I am reminded of the days, back at the end of last century, when 14" CRTs were the norm and some people managed to score the coveted 17" ones. The day I walked past one such person and saw them running it in 640x480 resolution I cried. This person did not wear glasses and seemed to have no trouble reading A4 pages full of text on their desk. Maybe they had a reason but I could not figure it out.


I fit my windows to the content. They’re as large as they need to be for what I’m doing. Also, I can drag items from a window to the Desktop.

I guess I view the Desktop kind of like the top of desk. I don’t buy desk-sized paper, or half-desk sized paper. And I stack papers on top of other paper, too.


I use apps like Drafts and Finder across all my workspaces and screens, so I always keep them small, so I can move them to the place I need them and have them pop up where I need them.

Aside from that, I use most other apps in full screen or half screen but never maximized.

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My normal screen has 3 finder windows carefully arranged so they are in the same physical location and size all the time, one is downloads, one is my current working directory and one is dropbox. Then I have windows for the 5 apps that are always on, each set up in a tiered scheme so the upper left corner is visible and I can pop it to the top easily. They are safari, calendar, mail, omnifocusand obsidian . DEVONThink is on a windows to the lower right with an edge showing behind the downloads window.(although that is slowly going away). I’m on a 21 inch iMac.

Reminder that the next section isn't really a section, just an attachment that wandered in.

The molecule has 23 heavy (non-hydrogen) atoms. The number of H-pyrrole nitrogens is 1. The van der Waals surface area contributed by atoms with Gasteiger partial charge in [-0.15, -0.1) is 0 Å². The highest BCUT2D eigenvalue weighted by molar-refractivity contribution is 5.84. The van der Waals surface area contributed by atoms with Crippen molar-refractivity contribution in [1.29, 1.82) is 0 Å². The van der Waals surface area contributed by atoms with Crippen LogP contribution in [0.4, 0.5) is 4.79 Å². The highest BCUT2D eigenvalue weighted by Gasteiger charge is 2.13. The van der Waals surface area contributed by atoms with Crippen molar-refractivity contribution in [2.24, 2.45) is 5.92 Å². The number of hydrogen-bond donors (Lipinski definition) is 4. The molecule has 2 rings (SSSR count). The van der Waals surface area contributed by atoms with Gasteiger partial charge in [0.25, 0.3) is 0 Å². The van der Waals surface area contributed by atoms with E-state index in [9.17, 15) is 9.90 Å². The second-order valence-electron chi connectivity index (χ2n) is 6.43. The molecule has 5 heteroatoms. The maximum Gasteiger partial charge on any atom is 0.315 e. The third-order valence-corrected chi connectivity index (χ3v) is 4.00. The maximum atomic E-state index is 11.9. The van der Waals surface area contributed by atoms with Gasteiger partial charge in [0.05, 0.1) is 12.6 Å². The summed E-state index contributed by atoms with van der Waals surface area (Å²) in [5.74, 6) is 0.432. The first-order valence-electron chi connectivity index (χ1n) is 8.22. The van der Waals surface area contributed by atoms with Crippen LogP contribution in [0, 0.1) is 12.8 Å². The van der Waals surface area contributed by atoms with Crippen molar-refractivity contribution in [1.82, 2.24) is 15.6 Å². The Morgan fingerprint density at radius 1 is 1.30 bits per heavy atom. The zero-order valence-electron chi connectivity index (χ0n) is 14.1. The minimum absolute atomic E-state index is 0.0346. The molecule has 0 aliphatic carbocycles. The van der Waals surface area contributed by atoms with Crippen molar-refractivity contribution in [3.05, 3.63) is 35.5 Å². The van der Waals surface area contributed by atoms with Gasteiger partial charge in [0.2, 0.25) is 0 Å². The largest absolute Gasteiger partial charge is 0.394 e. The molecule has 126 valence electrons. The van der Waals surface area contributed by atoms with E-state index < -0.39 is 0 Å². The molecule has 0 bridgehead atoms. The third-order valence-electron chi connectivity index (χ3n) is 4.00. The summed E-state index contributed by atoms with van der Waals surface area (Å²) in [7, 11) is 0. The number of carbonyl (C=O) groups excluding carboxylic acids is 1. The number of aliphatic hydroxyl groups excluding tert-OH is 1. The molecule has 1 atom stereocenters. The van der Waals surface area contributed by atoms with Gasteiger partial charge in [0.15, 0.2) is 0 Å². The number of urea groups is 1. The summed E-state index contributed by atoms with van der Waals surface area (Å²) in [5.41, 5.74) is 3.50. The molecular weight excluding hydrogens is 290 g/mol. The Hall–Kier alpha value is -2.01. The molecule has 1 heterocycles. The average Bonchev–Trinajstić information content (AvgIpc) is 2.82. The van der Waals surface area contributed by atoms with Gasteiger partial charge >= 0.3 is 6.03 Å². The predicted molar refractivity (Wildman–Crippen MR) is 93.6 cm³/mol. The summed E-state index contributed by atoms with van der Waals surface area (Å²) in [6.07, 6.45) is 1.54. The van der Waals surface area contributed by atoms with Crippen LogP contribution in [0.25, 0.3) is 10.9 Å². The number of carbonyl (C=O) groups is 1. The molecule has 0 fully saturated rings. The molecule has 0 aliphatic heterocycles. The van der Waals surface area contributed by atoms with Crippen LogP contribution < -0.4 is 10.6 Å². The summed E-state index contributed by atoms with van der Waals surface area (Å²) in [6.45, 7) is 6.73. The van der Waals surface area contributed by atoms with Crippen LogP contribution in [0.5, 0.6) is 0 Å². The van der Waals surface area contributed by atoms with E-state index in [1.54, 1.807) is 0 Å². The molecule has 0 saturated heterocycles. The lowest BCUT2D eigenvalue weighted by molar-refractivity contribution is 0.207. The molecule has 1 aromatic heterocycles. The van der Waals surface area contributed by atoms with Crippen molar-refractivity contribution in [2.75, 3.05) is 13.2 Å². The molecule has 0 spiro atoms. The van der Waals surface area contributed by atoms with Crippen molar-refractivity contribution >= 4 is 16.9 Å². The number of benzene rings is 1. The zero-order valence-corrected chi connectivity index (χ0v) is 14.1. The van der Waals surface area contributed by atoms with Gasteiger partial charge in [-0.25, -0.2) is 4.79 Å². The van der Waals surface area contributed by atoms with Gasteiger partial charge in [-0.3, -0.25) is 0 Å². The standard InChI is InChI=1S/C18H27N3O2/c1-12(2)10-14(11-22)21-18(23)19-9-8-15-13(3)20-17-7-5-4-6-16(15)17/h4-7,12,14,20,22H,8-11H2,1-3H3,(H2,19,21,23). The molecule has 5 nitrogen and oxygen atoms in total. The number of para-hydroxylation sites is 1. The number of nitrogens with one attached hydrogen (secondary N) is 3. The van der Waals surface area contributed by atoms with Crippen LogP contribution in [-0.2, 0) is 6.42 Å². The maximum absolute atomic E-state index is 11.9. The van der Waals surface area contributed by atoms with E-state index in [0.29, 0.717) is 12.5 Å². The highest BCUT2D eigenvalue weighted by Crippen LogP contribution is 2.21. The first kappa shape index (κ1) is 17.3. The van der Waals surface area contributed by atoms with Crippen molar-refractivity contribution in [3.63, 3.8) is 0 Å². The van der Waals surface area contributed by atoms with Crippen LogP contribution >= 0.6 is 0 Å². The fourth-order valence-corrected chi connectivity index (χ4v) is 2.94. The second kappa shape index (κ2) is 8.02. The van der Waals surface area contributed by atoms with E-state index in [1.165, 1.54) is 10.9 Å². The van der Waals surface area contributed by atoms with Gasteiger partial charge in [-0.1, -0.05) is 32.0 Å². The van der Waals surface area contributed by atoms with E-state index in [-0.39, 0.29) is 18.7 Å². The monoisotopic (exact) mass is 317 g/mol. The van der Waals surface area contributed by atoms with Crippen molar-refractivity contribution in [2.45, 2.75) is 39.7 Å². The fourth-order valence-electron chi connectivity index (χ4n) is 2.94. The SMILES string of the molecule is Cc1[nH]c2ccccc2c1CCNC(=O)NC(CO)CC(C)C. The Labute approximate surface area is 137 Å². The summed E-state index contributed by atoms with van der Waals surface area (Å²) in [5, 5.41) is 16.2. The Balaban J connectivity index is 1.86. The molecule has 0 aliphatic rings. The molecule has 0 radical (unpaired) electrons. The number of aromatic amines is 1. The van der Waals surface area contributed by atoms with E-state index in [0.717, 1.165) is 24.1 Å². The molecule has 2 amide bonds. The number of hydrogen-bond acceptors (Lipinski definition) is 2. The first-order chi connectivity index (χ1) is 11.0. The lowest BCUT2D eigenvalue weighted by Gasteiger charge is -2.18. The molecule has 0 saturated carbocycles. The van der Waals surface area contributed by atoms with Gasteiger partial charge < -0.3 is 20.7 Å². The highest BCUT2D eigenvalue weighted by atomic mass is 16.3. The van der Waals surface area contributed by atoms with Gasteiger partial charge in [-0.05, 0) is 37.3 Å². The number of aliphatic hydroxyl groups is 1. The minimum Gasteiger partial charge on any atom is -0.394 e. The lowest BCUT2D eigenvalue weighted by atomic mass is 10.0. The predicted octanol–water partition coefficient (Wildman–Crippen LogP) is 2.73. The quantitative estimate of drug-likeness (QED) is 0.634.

I do have an external monitor, a small 18 inch Dell one that is ancient. It’s located to my right. I typically move reference material there, for example when I’m running PyCharm or Android Studio for AnimalTrakker development I will often move the Safari window to the external monitor so I can search for stuff there, or I run my SQLite database inspection tools there, sometimes I have the manuals or other info over there.
To the left of my iMac I have my MacBook Air connected to another even smaller old Dell external monitor. I do LambTracker development on it.
I separate my development environments to be sure I don’t mess the code up. The system change is also a signal to me to work in a different environment.

The one interesting shared use is when I do my morning journal in Obsidian I have the window with both yesterday’s Journal entry and todays posiitoned so yesterday is on the external monitor to my right and today is on my iMac and I have the calendar underneath so I can see what I was doing at each point in time. I use the sliding panes plugin and I hide the sidebars when I am journaling.